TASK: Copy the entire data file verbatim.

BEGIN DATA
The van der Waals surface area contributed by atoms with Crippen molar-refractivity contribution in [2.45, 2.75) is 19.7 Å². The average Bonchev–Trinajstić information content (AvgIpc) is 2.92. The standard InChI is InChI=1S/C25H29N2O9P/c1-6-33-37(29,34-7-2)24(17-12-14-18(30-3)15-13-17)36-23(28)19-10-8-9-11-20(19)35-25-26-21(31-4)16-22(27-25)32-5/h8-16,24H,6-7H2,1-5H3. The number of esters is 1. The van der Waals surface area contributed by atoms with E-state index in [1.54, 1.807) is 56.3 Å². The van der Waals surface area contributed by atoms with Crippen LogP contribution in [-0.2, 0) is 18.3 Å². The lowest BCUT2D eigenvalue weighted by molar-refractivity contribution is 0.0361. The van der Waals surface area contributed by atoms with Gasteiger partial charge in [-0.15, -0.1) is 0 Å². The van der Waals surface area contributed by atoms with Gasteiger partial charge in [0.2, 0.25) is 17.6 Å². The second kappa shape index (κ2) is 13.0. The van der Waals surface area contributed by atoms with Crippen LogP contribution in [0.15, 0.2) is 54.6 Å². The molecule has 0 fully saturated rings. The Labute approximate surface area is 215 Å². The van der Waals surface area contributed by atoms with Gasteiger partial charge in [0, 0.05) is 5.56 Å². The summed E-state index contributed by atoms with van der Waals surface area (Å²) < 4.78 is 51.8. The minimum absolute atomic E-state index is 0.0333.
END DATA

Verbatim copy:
The van der Waals surface area contributed by atoms with Crippen molar-refractivity contribution in [2.45, 2.75) is 19.7 Å². The average Bonchev–Trinajstić information content (AvgIpc) is 2.92. The standard InChI is InChI=1S/C25H29N2O9P/c1-6-33-37(29,34-7-2)24(17-12-14-18(30-3)15-13-17)36-23(28)19-10-8-9-11-20(19)35-25-26-21(31-4)16-22(27-25)32-5/h8-16,24H,6-7H2,1-5H3. The number of esters is 1. The van der Waals surface area contributed by atoms with E-state index in [1.54, 1.807) is 56.3 Å². The van der Waals surface area contributed by atoms with Crippen LogP contribution in [-0.2, 0) is 18.3 Å². The lowest BCUT2D eigenvalue weighted by molar-refractivity contribution is 0.0361. The van der Waals surface area contributed by atoms with Gasteiger partial charge in [-0.15, -0.1) is 0 Å². The van der Waals surface area contributed by atoms with Gasteiger partial charge in [0.2, 0.25) is 17.6 Å². The second kappa shape index (κ2) is 13.0. The van der Waals surface area contributed by atoms with Crippen LogP contribution in [0.15, 0.2) is 54.6 Å². The molecule has 0 fully saturated rings. The Labute approximate surface area is 215 Å². The van der Waals surface area contributed by atoms with Gasteiger partial charge in [0, 0.05) is 5.56 Å². The summed E-state index contributed by atoms with van der Waals surface area (Å²) < 4.78 is 51.8. The minimum absolute atomic E-state index is 0.0333.